Not to mention choosing the best pocket knife for your specific needs. Knowledge of the knife’s features, such as its locking mechanism, blade type, and deployment method, ensures that you can use it effectively while minimizing the risk of accidents. Different knives, like EDC knives and Leathermans, have varying mechanisms, and knowing how to engage or disengage them helps prevent mishandling that could lead to injuries. This pocket knife glossary encompasses 52 terms you need to know, because it turns out that these mini-cutters are quite big on technicalities.
Back: The non-cutting edge of the knife blade, opposite the cutting edge.
Bail: A metal loop or attachment point on the handle for securing the knife with a lanyard or attaching it to a keychain.
Belly: The curved cutting edge of the knife blade, ideal for slicing and general-purpose cutting.
Bevel: The angled edge of the blade that forms the cutting edge.
Bolster: The thick, metal part of the handle located at the base of the blade, providing balance and strength.
Carbon steel: A type of steel containing a higher percentage of carbon, known for its hardness and edge retention.
Choil: A small, unsharpened notch near the blade’s base, allowing users to choke up on the knife for better control.
Clip point: A blade shape with a concave curve leading to a sharply pointed tip, suitable for detailed work.
Damascus steel: A type of steel with a distinctive wavy pattern, created by layering different steel alloys.
Detent: A mechanism that provides resistance to the blade’s opening and closing, ensuring it stays in place.
Drop point: A blade shape with a convex curve from the spine to the tip, versatile for various cutting tasks.
Epoxy: A strong adhesive often used in knife construction to bond handle materials and secure components.
Flipper: A protrusion on the blade that facilitates one-handed opening by using a flicking motion.
Frame lock: A locking mechanism where a portion of the handle moves behind the blade to secure it in place.
FRN: Fiber Reinforced Nylon, a lightweight and durable material commonly used for knife handles.
Front flipper: A flipper tab located on the front of the blade for one-handed opening.
G-10: A high-pressure fiberglass laminate used for durable and lightweight knife handles.
Grind: The shape of the blade’s cutting edge; flat grind, hollow grind, and Scandinavian grind are common types.
Guard: A portion of the knife’s handle or bolster designed to protect the user’s hand.
Gut hook: A specialized blade with a hooked edge for easily opening and field dressing game.
Flipper tab: A small tab on the blade used to facilitate one-handed opening of a folding knife.
Hardware: Various components like screws, pivot pins, and washers used in knife construction.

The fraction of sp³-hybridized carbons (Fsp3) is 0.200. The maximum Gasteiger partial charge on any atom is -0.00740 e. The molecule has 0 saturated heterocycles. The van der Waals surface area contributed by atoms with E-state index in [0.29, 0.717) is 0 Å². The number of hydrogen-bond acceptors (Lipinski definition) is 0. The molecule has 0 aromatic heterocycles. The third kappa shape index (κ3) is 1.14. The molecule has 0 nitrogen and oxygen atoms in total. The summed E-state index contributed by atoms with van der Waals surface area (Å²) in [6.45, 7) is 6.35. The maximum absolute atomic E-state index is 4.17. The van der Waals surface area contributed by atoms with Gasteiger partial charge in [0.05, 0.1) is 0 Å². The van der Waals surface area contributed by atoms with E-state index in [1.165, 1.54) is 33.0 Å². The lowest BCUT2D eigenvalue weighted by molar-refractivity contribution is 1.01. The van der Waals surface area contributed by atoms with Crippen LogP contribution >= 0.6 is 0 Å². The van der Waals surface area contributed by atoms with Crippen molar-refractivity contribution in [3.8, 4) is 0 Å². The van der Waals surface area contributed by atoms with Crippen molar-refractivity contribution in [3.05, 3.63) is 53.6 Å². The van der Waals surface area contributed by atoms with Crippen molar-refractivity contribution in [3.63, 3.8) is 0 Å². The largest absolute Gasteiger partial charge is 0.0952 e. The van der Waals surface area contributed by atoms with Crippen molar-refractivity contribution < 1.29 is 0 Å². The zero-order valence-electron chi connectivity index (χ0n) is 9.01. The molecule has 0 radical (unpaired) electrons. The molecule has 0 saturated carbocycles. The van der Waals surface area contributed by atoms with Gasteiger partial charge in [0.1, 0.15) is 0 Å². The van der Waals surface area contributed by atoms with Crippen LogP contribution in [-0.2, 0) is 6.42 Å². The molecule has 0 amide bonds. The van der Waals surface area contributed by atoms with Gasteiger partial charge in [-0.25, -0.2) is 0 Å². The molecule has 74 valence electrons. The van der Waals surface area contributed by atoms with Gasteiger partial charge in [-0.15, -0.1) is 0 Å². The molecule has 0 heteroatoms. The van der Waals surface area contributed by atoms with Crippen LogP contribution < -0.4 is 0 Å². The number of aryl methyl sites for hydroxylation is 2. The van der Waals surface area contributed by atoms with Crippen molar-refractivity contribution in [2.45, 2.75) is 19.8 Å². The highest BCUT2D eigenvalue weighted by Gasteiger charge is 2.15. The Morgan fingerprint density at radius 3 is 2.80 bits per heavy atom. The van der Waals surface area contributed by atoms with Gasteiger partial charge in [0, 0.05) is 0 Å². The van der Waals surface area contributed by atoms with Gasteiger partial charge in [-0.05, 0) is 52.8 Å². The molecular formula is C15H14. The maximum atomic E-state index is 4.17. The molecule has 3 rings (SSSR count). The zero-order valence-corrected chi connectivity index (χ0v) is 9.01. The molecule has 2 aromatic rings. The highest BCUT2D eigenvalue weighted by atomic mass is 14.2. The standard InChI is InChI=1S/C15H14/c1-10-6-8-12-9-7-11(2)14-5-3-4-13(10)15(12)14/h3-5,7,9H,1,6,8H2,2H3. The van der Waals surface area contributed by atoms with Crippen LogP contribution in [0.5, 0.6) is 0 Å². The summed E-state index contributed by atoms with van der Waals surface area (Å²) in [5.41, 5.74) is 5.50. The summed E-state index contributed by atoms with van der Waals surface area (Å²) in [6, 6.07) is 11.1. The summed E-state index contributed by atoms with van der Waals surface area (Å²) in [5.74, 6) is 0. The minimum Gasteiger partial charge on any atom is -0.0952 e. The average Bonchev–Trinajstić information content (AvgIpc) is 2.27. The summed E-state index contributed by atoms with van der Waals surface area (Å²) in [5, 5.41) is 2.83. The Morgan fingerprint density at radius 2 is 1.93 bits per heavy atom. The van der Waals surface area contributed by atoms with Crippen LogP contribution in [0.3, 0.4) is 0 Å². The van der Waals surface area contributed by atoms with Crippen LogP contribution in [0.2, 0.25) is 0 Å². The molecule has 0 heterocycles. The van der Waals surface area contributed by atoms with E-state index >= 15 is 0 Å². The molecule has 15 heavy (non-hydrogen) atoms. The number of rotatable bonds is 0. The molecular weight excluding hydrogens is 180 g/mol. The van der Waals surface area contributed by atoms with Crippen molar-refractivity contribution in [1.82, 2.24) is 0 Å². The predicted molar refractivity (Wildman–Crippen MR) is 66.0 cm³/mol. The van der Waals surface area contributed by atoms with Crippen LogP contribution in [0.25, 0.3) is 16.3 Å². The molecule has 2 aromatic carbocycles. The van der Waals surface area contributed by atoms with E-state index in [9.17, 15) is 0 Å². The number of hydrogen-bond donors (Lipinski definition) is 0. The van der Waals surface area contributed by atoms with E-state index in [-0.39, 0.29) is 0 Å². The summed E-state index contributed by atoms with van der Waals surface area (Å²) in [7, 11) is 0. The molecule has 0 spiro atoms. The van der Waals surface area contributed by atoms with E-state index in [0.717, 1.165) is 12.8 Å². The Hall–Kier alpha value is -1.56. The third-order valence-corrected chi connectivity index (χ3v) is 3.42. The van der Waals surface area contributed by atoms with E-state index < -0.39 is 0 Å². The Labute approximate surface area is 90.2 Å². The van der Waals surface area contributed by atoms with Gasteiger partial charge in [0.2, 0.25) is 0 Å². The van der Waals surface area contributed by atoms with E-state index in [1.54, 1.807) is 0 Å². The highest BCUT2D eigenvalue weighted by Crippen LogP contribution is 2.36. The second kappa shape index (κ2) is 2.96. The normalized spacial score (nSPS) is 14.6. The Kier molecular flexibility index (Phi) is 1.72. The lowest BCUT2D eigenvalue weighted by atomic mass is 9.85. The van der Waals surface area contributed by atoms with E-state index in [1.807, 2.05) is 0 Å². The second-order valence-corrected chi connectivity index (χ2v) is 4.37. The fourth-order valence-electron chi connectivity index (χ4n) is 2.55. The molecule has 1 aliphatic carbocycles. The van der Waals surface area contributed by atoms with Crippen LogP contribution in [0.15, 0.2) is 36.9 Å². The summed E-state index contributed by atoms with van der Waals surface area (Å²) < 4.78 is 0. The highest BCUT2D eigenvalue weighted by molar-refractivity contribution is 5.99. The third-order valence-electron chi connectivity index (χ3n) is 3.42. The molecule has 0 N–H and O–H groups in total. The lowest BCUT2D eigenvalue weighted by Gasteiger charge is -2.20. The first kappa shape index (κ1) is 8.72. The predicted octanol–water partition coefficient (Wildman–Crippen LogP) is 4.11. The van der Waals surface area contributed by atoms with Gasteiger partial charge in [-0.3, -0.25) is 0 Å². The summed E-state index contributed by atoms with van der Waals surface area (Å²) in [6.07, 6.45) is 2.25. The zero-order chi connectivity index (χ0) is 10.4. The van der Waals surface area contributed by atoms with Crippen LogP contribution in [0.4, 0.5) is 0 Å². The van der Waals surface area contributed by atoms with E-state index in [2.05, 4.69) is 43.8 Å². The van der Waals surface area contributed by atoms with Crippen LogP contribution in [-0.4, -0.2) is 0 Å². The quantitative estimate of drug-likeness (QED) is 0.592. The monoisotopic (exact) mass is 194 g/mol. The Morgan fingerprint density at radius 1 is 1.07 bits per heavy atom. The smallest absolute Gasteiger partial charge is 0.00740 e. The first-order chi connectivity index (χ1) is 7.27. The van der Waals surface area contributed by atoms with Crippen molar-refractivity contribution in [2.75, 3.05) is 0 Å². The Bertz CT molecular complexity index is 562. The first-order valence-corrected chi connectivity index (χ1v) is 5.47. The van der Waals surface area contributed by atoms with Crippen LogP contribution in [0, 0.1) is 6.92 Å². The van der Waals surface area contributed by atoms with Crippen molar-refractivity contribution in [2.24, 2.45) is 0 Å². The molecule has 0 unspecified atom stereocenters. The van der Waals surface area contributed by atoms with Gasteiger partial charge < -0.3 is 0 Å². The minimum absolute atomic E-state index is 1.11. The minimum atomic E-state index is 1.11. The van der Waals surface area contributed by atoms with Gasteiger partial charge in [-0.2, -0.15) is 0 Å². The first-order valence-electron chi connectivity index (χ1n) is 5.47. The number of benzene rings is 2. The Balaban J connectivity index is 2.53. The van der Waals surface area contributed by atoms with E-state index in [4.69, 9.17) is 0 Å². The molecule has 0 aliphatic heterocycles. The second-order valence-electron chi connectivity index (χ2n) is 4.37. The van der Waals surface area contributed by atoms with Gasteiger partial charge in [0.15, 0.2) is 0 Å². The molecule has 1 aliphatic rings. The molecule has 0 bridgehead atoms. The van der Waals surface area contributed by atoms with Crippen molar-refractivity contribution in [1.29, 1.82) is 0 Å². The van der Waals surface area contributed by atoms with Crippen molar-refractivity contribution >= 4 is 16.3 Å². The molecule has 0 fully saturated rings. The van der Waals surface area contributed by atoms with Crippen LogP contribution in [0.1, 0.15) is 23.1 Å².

Heel: The rear part of the cutting edge near the handle.
Inlays: Decorative materials set into the handle, often contrasting with the main handle material.
Jimping: Small notches or grooves on the spine of the blade or handle for improved grip.
Linerlock: A locking mechanism where a metal liner moves into position behind the blade to secure it.
Lockback: A locking mechanism where a metal spine springs into a notch on the blade, securing it.
Micarta: A composite material made of layers of fabric or paper laminated with resin, commonly used for knife handles.
Nail nick: A small groove on the blade that allows users to open a folding knife with their fingernail.
Pins: Small metal rods used to hold the handle scales and other components together.
Pocket Clips: Attachments allowing the knife to be clipped to a pocket; variations include deep carry, reversible, and tip-up/tip-down.
Pommel: The rounded or blunt end of the handle, opposite the blade.
Quillon: The guard on a knife, designed to protect the hand and prevent it from sliding onto the blade.
Retention: The ability of a knife’s sheath or pocket clip to hold the knife securely in place.
Ricasso: The unsharpened portion of the blade between the handle and the cutting edge.
Rockwell Hardness Test: A method to measure the hardness of a material, often used for assessing blade hardness.
Scales: The handle material on each side of the knife, often made of wood, metal, or synthetic materials.
Scrimshaw: Artistic engravings or carvings on the handle or blade, typically done on bone or ivory.
Serrated: Having a notched or toothed edge, ideal for cutting through tough materials.
Sheepsfoot: A blade shape with a straight edge and a blunt, rounded tip, suitable for slicing and push cuts.
Shield: A decorative emblem or insignia embedded in the handle of a knife.
Slip Joint: A non-locking folding knife mechanism that uses spring tension to keep the blade in place.
Spearpoint: A symmetrical blade shape with a double-edged point, suitable for piercing.
Spine: The top, unsharpened edge of the blade.
Stainless Steel: A corrosion-resistant steel alloy commonly used in knife blades.
Swedge: A beveled or ground section along the spine of the blade to reduce weight and improve balance.
Sweep: The curvature of the blade, affecting its cutting performance.
Tang: The portion of the blade that extends into the handle.
Tanto: A blade shape with a straight edge and an angular, reinforced point, designed for piercing.
Tempering: Heat treatment process to improve the toughness and reduce brittleness of the blade.
Thumb Studs: Small, protruding studs on the blade for one-handed opening using the thumb.
Wharncliffe: A blade shape with a straight cutting edge and a spine that tapers to the tip, suitable for precise cutting.